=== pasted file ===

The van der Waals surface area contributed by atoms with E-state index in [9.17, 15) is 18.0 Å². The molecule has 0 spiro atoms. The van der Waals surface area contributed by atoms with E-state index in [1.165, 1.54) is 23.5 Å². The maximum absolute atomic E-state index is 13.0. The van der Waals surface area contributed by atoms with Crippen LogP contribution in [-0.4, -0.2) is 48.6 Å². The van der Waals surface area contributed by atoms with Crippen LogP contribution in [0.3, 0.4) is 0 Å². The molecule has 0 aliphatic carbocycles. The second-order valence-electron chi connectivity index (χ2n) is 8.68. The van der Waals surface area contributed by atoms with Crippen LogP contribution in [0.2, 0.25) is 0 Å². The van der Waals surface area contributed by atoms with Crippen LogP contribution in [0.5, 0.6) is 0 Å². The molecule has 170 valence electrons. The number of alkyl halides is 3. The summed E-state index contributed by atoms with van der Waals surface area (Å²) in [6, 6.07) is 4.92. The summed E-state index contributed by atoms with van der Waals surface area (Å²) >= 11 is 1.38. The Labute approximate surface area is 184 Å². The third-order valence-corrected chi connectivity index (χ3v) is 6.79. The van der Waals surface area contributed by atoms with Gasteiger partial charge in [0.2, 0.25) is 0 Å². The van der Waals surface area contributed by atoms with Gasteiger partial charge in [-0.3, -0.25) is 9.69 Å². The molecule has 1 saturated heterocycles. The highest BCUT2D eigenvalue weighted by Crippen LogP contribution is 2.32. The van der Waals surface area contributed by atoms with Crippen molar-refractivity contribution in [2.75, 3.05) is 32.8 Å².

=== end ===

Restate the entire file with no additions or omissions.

The van der Waals surface area contributed by atoms with E-state index in [9.17, 15) is 18.0 Å². The molecule has 0 spiro atoms. The van der Waals surface area contributed by atoms with E-state index in [1.165, 1.54) is 23.5 Å². The maximum absolute atomic E-state index is 13.0. The van der Waals surface area contributed by atoms with Crippen LogP contribution in [-0.4, -0.2) is 48.6 Å². The van der Waals surface area contributed by atoms with Crippen LogP contribution in [0.3, 0.4) is 0 Å². The molecule has 0 aliphatic carbocycles. The second-order valence-electron chi connectivity index (χ2n) is 8.68. The van der Waals surface area contributed by atoms with Crippen LogP contribution in [0.2, 0.25) is 0 Å². The van der Waals surface area contributed by atoms with Crippen LogP contribution in [0.5, 0.6) is 0 Å². The molecule has 170 valence electrons. The number of alkyl halides is 3. The summed E-state index contributed by atoms with van der Waals surface area (Å²) in [6, 6.07) is 4.92. The summed E-state index contributed by atoms with van der Waals surface area (Å²) >= 11 is 1.38. The Labute approximate surface area is 184 Å². The third-order valence-corrected chi connectivity index (χ3v) is 6.79. The van der Waals surface area contributed by atoms with Gasteiger partial charge in [0.2, 0.25) is 0 Å². The van der Waals surface area contributed by atoms with Gasteiger partial charge in [-0.3, -0.25) is 9.69 Å². The molecule has 1 saturated heterocycles. The highest BCUT2D eigenvalue weighted by Crippen LogP contribution is 2.32. The van der Waals surface area contributed by atoms with Crippen molar-refractivity contribution in [2.75, 3.05) is 32.8 Å².